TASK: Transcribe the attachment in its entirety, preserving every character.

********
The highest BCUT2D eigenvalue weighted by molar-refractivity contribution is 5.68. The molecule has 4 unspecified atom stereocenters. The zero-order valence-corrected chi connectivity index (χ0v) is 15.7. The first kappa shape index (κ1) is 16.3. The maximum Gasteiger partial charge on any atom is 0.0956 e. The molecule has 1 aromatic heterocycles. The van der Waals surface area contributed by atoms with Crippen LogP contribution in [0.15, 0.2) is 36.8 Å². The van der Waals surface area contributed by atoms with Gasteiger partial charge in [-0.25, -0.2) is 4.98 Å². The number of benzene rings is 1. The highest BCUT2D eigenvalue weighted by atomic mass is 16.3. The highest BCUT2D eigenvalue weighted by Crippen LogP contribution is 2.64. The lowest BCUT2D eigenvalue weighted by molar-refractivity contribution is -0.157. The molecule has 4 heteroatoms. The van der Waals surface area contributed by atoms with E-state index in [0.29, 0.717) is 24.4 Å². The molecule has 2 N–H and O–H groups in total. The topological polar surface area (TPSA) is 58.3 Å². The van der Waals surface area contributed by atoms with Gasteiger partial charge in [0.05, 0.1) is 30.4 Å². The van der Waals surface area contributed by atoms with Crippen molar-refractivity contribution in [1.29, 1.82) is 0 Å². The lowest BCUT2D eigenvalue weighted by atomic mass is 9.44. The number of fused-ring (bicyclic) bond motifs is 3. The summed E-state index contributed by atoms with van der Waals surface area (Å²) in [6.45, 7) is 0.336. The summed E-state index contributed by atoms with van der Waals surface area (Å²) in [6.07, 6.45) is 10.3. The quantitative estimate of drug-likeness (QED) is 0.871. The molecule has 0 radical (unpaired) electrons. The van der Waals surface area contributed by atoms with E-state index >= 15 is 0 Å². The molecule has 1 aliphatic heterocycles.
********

The highest BCUT2D eigenvalue weighted by molar-refractivity contribution is 5.68. The molecule has 4 unspecified atom stereocenters. The zero-order valence-corrected chi connectivity index (χ0v) is 15.7. The first kappa shape index (κ1) is 16.3. The maximum Gasteiger partial charge on any atom is 0.0956 e. The molecule has 1 aromatic heterocycles. The van der Waals surface area contributed by atoms with Crippen LogP contribution in [0.15, 0.2) is 36.8 Å². The van der Waals surface area contributed by atoms with Gasteiger partial charge in [-0.25, -0.2) is 4.98 Å². The number of benzene rings is 1. The highest BCUT2D eigenvalue weighted by atomic mass is 16.3. The highest BCUT2D eigenvalue weighted by Crippen LogP contribution is 2.64. The lowest BCUT2D eigenvalue weighted by molar-refractivity contribution is -0.157. The molecule has 4 heteroatoms. The van der Waals surface area contributed by atoms with E-state index in [0.29, 0.717) is 24.4 Å². The molecule has 2 N–H and O–H groups in total. The topological polar surface area (TPSA) is 58.3 Å². The van der Waals surface area contributed by atoms with Gasteiger partial charge in [0.05, 0.1) is 30.4 Å². The van der Waals surface area contributed by atoms with Crippen molar-refractivity contribution in [1.29, 1.82) is 0 Å². The lowest BCUT2D eigenvalue weighted by atomic mass is 9.44. The number of fused-ring (bicyclic) bond motifs is 3. The summed E-state index contributed by atoms with van der Waals surface area (Å²) in [6.45, 7) is 0.336. The summed E-state index contributed by atoms with van der Waals surface area (Å²) in [6.07, 6.45) is 10.3. The quantitative estimate of drug-likeness (QED) is 0.871. The molecule has 0 radical (unpaired) electrons. The van der Waals surface area contributed by atoms with E-state index >= 15 is 0 Å². The molecule has 1 aliphatic heterocycles.